In addition to concussion grenades, security contractors and law enforcement have repelled activists, often numbering in the hundreds, with pepper-spray, fire hoses, batons, dogs, and rubber bullets. On Dec. 4, with the arrival of the Standing Rock vets, the number of protesters on the ground could swell significantly — a possibility bolstered by the recent flood of donations and applications the group has received. “We’ve grown to the point where we have an actual chain of command now,” Wood Jr. says. “Emails are hundreds a day, if not thousands.” He adds, “I did not expect this. I am extremely happy to be stressed out right now, trying to make this as soon as possible. Just the other day, Wes asked me, ‘What do we do if we get over 500?’ I replied, with pessimism, that we’ll cross that bridge when we there. Well, now we’re scrambling to cross that bridge, but with the funding pace, as long as we have the public’s support, we’ll make it happen.”
Jon Don Ilone Reed, an Army veteran and member of South Dakota's Cheyenne River Sioux Tribe, poses for a photo at an oil pipeline protest near the Standing Rock Sioux reservation in southern North Dakota on Thursday, Aug. 25, 2016. Reed said he fought in Iraq and is now fighting "fighting for our children and our water."AP Photo by James MacPherson
Of course, more boots on the ground means more opportunities for people to get hurt. Veterans Stand For Standing Rock advertises itself on its GoFundMe page as “a peaceful, unarmed militia,” and both Wood Jr. and Clark Jr. are adamant that the group will stick to its nonviolent mandate no matter how heavy-handed the police response is. So far, it appears that the most violent episodes of the standoff have occurred when the demonstrators confronted the guards in overwhelming numbers. But for Wood Jr., a former Baltimore police officer, the response reflects a failure of authorities to recognize the protesters’ constitutionally protected rights of free speech and peaceable assembly.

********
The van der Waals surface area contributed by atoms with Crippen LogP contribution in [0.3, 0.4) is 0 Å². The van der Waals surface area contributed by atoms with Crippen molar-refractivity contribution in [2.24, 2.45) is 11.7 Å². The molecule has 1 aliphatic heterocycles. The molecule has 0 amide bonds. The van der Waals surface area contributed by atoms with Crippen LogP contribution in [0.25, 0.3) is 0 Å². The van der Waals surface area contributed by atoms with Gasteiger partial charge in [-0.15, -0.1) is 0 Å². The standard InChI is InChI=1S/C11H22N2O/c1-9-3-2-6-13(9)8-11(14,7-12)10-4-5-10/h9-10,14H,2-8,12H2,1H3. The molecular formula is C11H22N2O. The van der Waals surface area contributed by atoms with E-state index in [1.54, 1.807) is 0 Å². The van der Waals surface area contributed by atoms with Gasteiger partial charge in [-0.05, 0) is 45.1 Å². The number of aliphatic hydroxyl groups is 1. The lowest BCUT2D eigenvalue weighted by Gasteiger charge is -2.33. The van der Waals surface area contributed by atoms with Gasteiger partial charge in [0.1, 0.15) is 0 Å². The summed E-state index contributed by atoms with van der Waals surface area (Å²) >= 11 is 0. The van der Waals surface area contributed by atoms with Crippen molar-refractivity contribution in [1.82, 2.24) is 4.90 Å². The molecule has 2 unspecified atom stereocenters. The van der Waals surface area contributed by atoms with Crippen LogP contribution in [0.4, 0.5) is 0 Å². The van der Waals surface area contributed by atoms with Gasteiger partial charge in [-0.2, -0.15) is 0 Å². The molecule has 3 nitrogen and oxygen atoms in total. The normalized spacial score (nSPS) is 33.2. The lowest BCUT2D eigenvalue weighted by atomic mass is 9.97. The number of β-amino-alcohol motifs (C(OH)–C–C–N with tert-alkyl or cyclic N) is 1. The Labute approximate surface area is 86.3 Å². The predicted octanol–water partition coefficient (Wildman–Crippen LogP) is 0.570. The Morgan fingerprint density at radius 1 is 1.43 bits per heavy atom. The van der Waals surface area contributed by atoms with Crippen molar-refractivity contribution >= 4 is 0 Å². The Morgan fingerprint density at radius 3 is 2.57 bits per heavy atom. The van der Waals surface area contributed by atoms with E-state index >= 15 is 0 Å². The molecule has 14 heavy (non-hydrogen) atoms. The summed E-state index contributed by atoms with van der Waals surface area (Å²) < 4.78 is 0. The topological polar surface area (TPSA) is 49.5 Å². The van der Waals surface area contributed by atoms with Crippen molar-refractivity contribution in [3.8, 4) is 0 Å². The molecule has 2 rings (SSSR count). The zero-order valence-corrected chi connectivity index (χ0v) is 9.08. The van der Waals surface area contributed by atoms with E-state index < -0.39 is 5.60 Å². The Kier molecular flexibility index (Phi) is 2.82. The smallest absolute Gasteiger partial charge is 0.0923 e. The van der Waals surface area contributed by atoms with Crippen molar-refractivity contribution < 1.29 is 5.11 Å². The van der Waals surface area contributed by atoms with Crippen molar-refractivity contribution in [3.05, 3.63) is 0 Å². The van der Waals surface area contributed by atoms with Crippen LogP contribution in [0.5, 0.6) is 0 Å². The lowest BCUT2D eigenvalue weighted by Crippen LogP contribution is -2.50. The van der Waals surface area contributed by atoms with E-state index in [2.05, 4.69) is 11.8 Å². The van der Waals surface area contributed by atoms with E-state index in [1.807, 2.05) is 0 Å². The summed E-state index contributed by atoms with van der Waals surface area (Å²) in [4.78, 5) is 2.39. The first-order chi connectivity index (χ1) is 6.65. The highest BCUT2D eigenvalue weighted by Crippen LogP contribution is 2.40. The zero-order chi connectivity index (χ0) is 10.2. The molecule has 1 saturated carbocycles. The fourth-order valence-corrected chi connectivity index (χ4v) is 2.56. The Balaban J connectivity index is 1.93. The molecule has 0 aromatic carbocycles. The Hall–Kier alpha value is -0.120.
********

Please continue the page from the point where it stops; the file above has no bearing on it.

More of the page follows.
“When you are talking about a protest in public, you shouldn’t be in this situation to begin with,” says Wood Jr. “If at any point in time, a police department is overwhelmed by a thousand citizens who have a statement to make, well, [the citizens should] win.”
Wood Jr. points out that the violent efforts by law enforcement to dislodge the protesters merely prove his point that they have abrogated their responsibility to protect and serve the public, acting instead on behalf of private corporate interests. “They are offering no service or protection to those they are fucking sworn to protect,” he says.
After more than a decade and billions spent developing the consistently troubled F-35 Joint Strike Fighter, the Air Force is eyeing a new variant of the F-15 — much to lawmakers' dismay.
NEAR BAGHOUZ, Syria (Reuters) - The Islamic State appeared closer to defeat in its last enclave in eastern Syria on Wednesday, as a civilian convoy left the besieged area where U.S.-backed forces estimate a few hundred jihadists are still holed up.
Russian President Vladimir Putin warned Wednesday that Russia will target the U.S. with new weapons should Washington decide to deploy intermediate-range ballistic missiles (ICBMs) to Europe following the recent death of a Cold War-era arms control agreement, according to multiple reports.
The U.S. Air Force has issued new guidelines for active-duty, reserve and National Guard airmen who are considered non-deployable, and officials will immediately begin flagging those who have been unable to deploy for 12 consecutive months for separation consideration.
A new trailer for Netflix's Triple Frontier dropped last week, and it looks like a gritty mash-up of post-9/11 war dramas Zero Dark Thirty and Hurt Locker and crime thrillers Narcos and The Town.